Revisions are usually requested to take account of criticisms and comments made by referees. The revised manuscript should be resubmitted via the web system. Failure to resubmit the revised manuscript within 2 months without any notice from the corresponding author is regarded as a withdrawal. The corresponding author must indicate clearly what alterations have been made in response to the referee’s comments point by point. Acceptable reasons should be given for noncompliance with any recommendation of the referees.

    The Editor assumes that all authors listed in a manuscript have agreed with the following policy of JKMS on submission of manuscripts. Except for the negotiated secondary publication, manuscripts submitted to the Journal must be previously unpublished and not be under consideration for publication elsewhere. Under any circumstances, the identities of the referees will not be revealed.

    If a new author should be added or an author should be deleted after the submission, it is the responsibility of the corresponding author to ensure that the authors concerned are aware of and agree to the change in authorship. JKMS has no responsibility for such changes.

    Minimum page charges and additional fees for reprints will be due for every manuscript. Costs for printing color illustrations are charged to the authors. All published manuscripts become the permanent property of the KAMS and may not be published elsewhere without written permission.

    Research Ethics
    All of the manuscripts should be prepared in strict observation of research and publication ethics guidelines recommended by the Council of Science Editors (http://www.councilscienceeditors.org/), International Committee of Medical Journal Editors (ICMJE, http://www.icmje.org/), World Association of Medical Editors (WAME, http://www.wame.org/), and the Korean Association of Medical Journal Editors (KAMJE, http://www.kamje.or.kr/intro.php?body=eng_index). Any study including human subjects or human data must be reviewed and approved by a responsible institutional review board (IRB). Please refer to the principles embodied in the Declaration of Helsinki (http://www.wma.net/en/30publications/10policies/b3/index.html) for all investigations involving human materials. Animal experiments also should be reviewed by an appropriate committee (IACUC) for the care and use of animals. Also studies with pathogens requiring a high degree of biosafety should pass review of a relevant committee (IBC). The editor of JKMS may request submission of copies of informed consents from human subjects in clinical studies or IRB approval documents. The Journal of Korean Medical Science (JKMS) will follow the guidelines by the Committee on Publication Ethics (COPE, http://publicationethics.org/) for settlement of any misconduct.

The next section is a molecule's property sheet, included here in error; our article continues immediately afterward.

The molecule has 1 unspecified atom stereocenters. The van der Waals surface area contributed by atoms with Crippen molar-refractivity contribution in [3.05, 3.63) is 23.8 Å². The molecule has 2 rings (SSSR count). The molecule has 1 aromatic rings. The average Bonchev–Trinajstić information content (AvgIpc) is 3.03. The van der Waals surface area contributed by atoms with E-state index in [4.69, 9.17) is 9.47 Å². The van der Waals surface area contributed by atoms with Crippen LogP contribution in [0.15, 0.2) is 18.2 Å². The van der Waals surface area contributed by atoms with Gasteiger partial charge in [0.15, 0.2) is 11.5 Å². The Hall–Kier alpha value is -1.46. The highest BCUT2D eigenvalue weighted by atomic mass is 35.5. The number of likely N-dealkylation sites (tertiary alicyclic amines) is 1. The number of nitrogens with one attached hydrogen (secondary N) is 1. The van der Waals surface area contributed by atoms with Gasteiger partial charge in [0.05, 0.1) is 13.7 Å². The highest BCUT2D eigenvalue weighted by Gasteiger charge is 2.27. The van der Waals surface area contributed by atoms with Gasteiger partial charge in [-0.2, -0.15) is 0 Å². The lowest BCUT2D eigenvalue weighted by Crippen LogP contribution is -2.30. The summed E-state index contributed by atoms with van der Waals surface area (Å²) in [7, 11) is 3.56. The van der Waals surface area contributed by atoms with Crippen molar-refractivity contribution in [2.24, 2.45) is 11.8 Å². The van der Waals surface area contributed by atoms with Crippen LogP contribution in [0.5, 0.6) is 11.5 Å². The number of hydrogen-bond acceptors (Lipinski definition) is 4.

Conflict of Interest
    The corresponding author of an article is asked to inform the Editor of the authors’ potential conflicts of interest possibly influencing their interpretation of data. A potential conflict of interest should be disclosed in the cover letter even when the authors are confident that their judgments have not been influenced in preparing the manuscript. Such conflicts may be financial support or private connections to pharmaceutical companies, political pressure from interest groups, or academic problems. Disclosure form shall be same with ICMJE Uniform Disclosure Form for Potential Conflicts of Interest (http://www.icmje.org/coi_disclosure.pdf). The Editor will decide whether the information on the conflict should be included in the published paper. Before publishing such information, the Editor will consult with the corresponding author. In particular, all sources of funding for a study should be explicitly stated. The JKMS asks referees to let its Editor know of any conflict of interest before reviewing a particular manuscript.

    The JKMS follows the recommendations for authorship by the ICMJE, 2013 (http://www.icmje.org/icmje-recommendations.pdf) and Good Publication Practice Guidelines for Medical Journals 2nd Edition (KAMJE, 2013, http://kamje.or.kr/data/guide(2).pdf). Authorship credit should be based on 1) Substantial contributions to the conception or design of the work; or the acquisition, analysis, or interpretation of data for the work; 2) Drafting the work or revising it critically for important intellectual content; 3) Final approval of the version to be published; and 4) Agreement to be accountable for all aspects of the work in ensuring that questions related to the accuracy or integrity of any part of the work are appropriately investigated and resolved. Authors should meet conditions of 1, 2, 3, and 4. In addition, an author should be accountable for the parts of the work he or she has done and should be able to identify which co-authors are responsible for specific other parts of the work. Authors should have confidence in the integrity of the contributions of their coauthors. All those designated as authors should meet all four criteria for authorship, and all who meet the four criteria should be identified as authors. Those who do not meet all four criteria should be acknowledged. These authorship criteria are intended to reserve the status of authorship for those who deserve credit and can take responsibility for the work. The criteria are not intended for use as a means to disqualify colleagues from authorship who otherwise meet authorship criteria by denying them the opportunity to meet criterion #s 2 or 3. Therefore, all individuals who meet the first criterion should have the opportunity to participate in the review, drafting, and final approval of the manuscript.